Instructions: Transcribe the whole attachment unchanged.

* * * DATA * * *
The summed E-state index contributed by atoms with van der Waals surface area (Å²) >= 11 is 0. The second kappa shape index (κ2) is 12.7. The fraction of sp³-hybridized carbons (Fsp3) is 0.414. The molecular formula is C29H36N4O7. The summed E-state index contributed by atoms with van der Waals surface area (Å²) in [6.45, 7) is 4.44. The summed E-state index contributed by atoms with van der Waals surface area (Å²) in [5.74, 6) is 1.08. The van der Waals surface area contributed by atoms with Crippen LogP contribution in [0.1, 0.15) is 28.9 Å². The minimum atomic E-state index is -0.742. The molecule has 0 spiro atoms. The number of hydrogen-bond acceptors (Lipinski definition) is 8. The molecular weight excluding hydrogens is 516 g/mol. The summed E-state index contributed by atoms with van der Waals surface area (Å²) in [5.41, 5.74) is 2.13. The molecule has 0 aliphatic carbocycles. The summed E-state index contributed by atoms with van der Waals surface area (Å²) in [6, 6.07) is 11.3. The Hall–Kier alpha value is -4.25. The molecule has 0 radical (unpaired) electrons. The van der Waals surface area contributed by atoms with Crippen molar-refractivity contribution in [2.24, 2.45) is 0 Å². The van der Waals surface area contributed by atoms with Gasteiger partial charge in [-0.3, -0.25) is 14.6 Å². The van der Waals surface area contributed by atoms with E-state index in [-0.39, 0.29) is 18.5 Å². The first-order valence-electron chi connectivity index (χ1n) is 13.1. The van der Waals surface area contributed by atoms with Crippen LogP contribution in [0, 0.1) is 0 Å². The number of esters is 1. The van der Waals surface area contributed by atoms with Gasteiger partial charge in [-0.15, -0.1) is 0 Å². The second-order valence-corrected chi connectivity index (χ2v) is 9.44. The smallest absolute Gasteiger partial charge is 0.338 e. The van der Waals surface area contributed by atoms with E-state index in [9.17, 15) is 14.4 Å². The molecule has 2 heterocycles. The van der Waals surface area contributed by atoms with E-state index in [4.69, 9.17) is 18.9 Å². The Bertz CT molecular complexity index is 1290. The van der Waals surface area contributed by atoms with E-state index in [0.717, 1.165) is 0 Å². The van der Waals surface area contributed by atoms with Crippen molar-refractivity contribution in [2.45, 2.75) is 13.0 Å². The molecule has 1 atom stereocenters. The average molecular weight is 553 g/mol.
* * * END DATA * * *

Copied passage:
The summed E-state index contributed by atoms with van der Waals surface area (Å²) >= 11 is 0. The second kappa shape index (κ2) is 12.7. The fraction of sp³-hybridized carbons (Fsp3) is 0.414. The molecular formula is C29H36N4O7. The summed E-state index contributed by atoms with van der Waals surface area (Å²) in [6.45, 7) is 4.44. The summed E-state index contributed by atoms with van der Waals surface area (Å²) in [5.74, 6) is 1.08. The van der Waals surface area contributed by atoms with Crippen LogP contribution in [0.1, 0.15) is 28.9 Å². The minimum atomic E-state index is -0.742. The molecule has 0 spiro atoms. The number of hydrogen-bond acceptors (Lipinski definition) is 8. The molecular weight excluding hydrogens is 516 g/mol. The summed E-state index contributed by atoms with van der Waals surface area (Å²) in [5.41, 5.74) is 2.13. The molecule has 0 aliphatic carbocycles. The summed E-state index contributed by atoms with van der Waals surface area (Å²) in [6, 6.07) is 11.3. The Hall–Kier alpha value is -4.25. The molecule has 0 radical (unpaired) electrons. The van der Waals surface area contributed by atoms with Crippen molar-refractivity contribution in [2.24, 2.45) is 0 Å². The van der Waals surface area contributed by atoms with Gasteiger partial charge in [-0.3, -0.25) is 14.6 Å². The van der Waals surface area contributed by atoms with E-state index in [-0.39, 0.29) is 18.5 Å². The first-order valence-electron chi connectivity index (χ1n) is 13.1. The van der Waals surface area contributed by atoms with Crippen LogP contribution in [0, 0.1) is 0 Å². The number of esters is 1. The van der Waals surface area contributed by atoms with Gasteiger partial charge in [-0.15, -0.1) is 0 Å². The second-order valence-corrected chi connectivity index (χ2v) is 9.44. The smallest absolute Gasteiger partial charge is 0.338 e. The van der Waals surface area contributed by atoms with E-state index in [9.17, 15) is 14.4 Å². The molecule has 2 heterocycles. The van der Waals surface area contributed by atoms with E-state index in [4.69, 9.17) is 18.9 Å². The Bertz CT molecular complexity index is 1290. The van der Waals surface area contributed by atoms with E-state index in [0.717, 1.165) is 0 Å². The van der Waals surface area contributed by atoms with Crippen molar-refractivity contribution in [2.45, 2.75) is 13.0 Å². The molecule has 1 atom stereocenters. The average molecular weight is 553 g/mol.